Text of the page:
Sunday, June 19, 2011

A Thanks to Good Fathers

This Sunday, we celebrate the unique relationship between fathers and their children.

When we think of all the responsibilities of a good father, words like “teach,” “discipline” and “provide” come to mind. We expect our dads to “do.”

Along with words, many images are stirred. Maybe you remember the baseball practices your dad never missed, even after a long day of work. Perhaps you recall the times he helped pack and unpack heavy boxes as you moved from place to place through college. If you’re lucky, you may remember the lessons he taught by example without ever saying a word.

If you’ve been blessed with children of your own, maybe Father’s Day causes you to re-evaluate your role as a parent. Are you doing everything you can to ensure a healthy, productive future for your son or daughter?

It’s clear the presence or absence of a father in a child’s life has an enormous effect on their development. Fathers are given a unique opportunity to forever impact and influence the lives of their children.

As we celebrate Father’s Day this Sunday, I applaud the fathers who have sacrificed their time, money and efforts for their children. No better investment can be made than one that touches the heart and mind of a child.

Happy Father’s Day.

Monday, June 13, 2011

Another Patriotic Call for Border Security

While our federal government chooses to downplay the escalating threat of Mexican drug cartels on U.S. citizens, those of us who live on the front lines of this war to protect America’s sovereignty will continue to raise our voices.

Last week, Congressman Francisco “Quico” Canseco introduced the Southwest Cross-border Violence Recognition Act at a press conference in Austin. Unlike many in Washington, Congressman Canseco understands his duty to his constituents. His actions also demonstrate a patriotic adherence to the U.S. Constitution, which clearly places responsibility with the federal government for protecting American citizens from invasion by foreign sources wishing to do us harm. Make no mistake, these violent drug cartel members are terrorizing Americans. Let’s be clear – I mean terrorizing in every sense of the word.

Less than 24 hours after the press conference, a shootout between cartel members and U.S. law enforcement occurred on the border. While the good guys were thankfully unharmed, this latest volley of bullets served as another reminder of the encroaching criminal violence.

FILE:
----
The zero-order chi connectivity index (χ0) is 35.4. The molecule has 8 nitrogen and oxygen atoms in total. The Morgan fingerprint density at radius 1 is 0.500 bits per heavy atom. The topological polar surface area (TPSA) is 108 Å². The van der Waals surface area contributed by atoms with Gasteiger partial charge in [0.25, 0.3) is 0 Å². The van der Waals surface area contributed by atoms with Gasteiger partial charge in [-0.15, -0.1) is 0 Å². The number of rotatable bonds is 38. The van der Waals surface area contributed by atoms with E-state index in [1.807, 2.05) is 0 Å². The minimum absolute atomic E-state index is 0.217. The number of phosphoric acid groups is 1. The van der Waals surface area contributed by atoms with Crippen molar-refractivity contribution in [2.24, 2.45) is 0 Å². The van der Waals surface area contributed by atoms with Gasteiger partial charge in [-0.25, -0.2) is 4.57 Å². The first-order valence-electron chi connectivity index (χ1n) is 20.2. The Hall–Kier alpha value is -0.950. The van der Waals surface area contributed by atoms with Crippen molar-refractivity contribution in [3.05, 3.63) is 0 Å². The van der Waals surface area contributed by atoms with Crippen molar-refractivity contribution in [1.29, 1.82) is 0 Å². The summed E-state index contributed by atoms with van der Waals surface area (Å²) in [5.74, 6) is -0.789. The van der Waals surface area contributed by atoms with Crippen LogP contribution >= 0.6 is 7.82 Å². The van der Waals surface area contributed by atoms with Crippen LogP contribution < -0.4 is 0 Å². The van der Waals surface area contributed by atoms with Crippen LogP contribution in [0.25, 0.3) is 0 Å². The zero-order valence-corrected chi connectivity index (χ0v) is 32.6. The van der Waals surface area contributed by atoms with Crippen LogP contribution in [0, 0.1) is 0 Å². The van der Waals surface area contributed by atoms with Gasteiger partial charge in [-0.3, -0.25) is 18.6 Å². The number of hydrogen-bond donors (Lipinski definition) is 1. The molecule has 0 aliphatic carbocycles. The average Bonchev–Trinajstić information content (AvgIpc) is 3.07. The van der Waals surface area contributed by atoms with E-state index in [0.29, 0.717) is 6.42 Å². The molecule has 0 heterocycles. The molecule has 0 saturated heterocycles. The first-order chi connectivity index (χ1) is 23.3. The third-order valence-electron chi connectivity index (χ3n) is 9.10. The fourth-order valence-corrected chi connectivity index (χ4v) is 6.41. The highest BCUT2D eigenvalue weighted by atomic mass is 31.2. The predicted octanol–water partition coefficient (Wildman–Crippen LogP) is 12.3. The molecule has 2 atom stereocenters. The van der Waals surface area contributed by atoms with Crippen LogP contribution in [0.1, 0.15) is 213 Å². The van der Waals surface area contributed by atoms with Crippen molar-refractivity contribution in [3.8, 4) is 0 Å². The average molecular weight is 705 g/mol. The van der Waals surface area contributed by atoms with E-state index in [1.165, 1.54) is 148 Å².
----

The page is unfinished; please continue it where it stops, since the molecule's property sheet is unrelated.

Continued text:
I applaud and support Congressman Canseco’s efforts to target cartel violence and fortify our border. Contrary to what Washington tells us, our border is more vulnerable than ever. Let’s hope it doesn’t take more blood and bullets for Washington to realize the enemy is here. We need more federal enforcement and we need it now.

Thursday, June 9, 2011

Border Shootout

This morning, Texas law enforcement officers were involved in a shootout with Mexican drug cartel members. You can review the Texas Department of Public Safety press release below. Unfortunately, this criminal violence on American soil is becoming all too frequent for our border residents and our brave law enforcement personnel. The federal government cannot continue to turn a blind eye on the attack on our sovereignty by these terrorists. Border security needs to be a top priority. We must push the current administration in Washington to acknowledge the problem and to provide the resources needed to protect our U.S. citizens. We will keep you updated on this latest incident on the Texas border and will continue to shine the light on our INsecure border. For continuous updates on border security, make sure to review our website at

Texas Department of Public Safety

June 9, 2011

Shootout between U. S. law enforcement and drug cartel on Texas border

Early this morning, U. S. law enforcement officers participating in a multi-agency Texas Ranger Recon operation were fired upon from Mexico while attempting to interdict a large drug load. At least three suspected drug runners were wounded in the exchange of gunfire.

A suspicious vehicle on the U. S. side of the Rio Grande River was observed along with two cartel drug recovery boats. Three law enforcement patrol boats arrived on the scene and received heavy gun fire from the Mexico side while attempting to interdict the drug-laden boats.

Mexican authorities were notified of the abandoned cartel drug-laden boats and are on the scene.

### (PIO 2011-57)

Monday, June 6, 2011

Summer Nutrition Programs Beginning Across State

I recently visited with school kids in Corpus Christi and Laredo where I kicked off my annual Mayors Challenge in an effort to feed hungry children this summer. While a lot of these kids are obviously excited about the summer break, there will be many at risk of being hungry because they will not have access to the school meals they rely on each day.

The Mayors Challenge is intended to remind parents about Summer Nutrition Programs and local feeding sites available to eligible children while school is closed. With the help of mayors across the state, I hope to raise awareness about these underutilized resources available to keep kids nourished.